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Langston University continually underfunded, House Democrats call for audit

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Langston University campus

House Democrats are calling for an audit following a federal report showing that Langston University, Oklahoma’s only historically Black college, has been historically underfunded.

A report from the U.S. Department of Education last year revealed Oklahoma is one of 16 states that have been underfunding their historically Black colleges and universities by over $12 billion.

Representatives Jason Lowe and Regina Goodwin spoke to reporters last week, calling on Oklahoma’s State Regents of Higher Education to conduct an audit to understand how Langston University was short-changed.

Their request comes after the legislature passed several house bills allocating tens of millions of dollars to the University of Oklahoma and Oklahoma State University while finalizing the state budget for fiscal year 2025.

  • HB 2891 appropriates $80 million to build or expand science, math and technology facilities and research labs at OU.
  • HB 2892 authorizes the Oklahoma Capitol Improvement Authority to use $80 million from the Legacy Capital Financing Fund to construct or expand facilities for engineering instruction and research at OU. 
  • HB 2893 allocates $80 million from the Legacy Capital Financing Fund to build or expand OSU's life science facilities.

In comparison, the legislature budgeted only 2.5 million for Langston University for similar projects.

Goodwin, during a joint committee on appropriations and budget meeting, said she supports OU and OSU’s development, but she worries that Langston is being forgotten.

“As we consider both funding OU and OSU…somewhere, Langston University gets lost in this process,” Goodwin said. “Where are our priorities when it comes to schools that have been traditionally underfunded?”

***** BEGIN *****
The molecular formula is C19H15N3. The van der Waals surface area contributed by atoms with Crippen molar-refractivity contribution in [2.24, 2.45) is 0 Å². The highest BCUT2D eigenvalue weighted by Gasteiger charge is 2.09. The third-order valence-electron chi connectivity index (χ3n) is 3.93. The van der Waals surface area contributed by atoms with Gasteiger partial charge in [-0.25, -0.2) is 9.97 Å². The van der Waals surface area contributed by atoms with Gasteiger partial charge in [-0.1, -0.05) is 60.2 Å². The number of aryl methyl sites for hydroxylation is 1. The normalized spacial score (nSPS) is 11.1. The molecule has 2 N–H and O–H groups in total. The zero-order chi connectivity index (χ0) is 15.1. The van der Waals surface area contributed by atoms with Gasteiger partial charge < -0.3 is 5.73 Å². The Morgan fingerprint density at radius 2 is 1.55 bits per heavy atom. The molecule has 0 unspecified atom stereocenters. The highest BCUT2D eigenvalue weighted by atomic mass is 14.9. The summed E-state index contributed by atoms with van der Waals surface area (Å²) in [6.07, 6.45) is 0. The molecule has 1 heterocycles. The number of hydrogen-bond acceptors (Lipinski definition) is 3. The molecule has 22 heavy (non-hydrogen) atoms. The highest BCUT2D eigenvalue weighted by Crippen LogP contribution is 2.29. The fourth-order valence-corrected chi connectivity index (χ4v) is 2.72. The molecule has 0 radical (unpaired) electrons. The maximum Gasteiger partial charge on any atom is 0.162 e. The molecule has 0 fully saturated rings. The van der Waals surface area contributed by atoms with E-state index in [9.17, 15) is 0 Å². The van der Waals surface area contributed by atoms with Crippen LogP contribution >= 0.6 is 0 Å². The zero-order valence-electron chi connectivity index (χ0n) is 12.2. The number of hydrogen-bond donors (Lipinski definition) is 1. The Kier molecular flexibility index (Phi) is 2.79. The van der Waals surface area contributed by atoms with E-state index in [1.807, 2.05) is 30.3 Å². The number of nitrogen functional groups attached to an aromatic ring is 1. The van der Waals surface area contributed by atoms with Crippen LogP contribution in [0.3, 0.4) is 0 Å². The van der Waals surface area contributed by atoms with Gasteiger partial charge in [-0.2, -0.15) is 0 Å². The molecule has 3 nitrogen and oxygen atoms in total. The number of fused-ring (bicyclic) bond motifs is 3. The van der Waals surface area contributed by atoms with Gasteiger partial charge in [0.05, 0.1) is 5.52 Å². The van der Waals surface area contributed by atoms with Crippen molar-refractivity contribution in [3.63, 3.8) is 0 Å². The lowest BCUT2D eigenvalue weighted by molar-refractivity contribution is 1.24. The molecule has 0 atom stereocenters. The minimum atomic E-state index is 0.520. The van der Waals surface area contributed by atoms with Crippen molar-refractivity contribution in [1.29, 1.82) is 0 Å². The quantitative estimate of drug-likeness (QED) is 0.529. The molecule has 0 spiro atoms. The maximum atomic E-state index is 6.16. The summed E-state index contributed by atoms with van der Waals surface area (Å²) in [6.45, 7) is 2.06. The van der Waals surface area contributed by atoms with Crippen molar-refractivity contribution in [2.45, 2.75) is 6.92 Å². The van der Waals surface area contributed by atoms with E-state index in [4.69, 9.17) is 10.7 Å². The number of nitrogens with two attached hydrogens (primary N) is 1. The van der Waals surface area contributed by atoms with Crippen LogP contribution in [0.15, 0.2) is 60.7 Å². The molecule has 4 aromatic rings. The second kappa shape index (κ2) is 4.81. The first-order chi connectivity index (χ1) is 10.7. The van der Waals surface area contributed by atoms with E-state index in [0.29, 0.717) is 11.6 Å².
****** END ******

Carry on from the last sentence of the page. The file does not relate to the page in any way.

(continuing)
Rep. John Talley, R-Stillwater, who represents Langston and OSU in the legislature, defended the bill, saying the funding to OU and OSU will stimulate workforce development and have long-term benefits to the state economy.

Talley said the committee was looking at ways to give more money to Langston, just not right now.

In 2023, U.S. Secretary of Education Miguel Cordona and U.S. Secretary of Agriculture Thomas J. Vilsack sent a letter to Gov. Kevin Stitt saying Langston University has been underfunded by more than $400 million over the past 30 years.

“These funds could have supported infrastructure and student services and would have better positioned the university to compete for research grants,” the letter said. “Langston University has been able to make remarkable strides and would be much stronger and better positioned to serve its students, your state, and the nation if made whole with respect to this funding gap.”

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Anusha Fathepure is a summer intern at KOSU as part of the Inasmuch Foundation's Community Fellowship Class.
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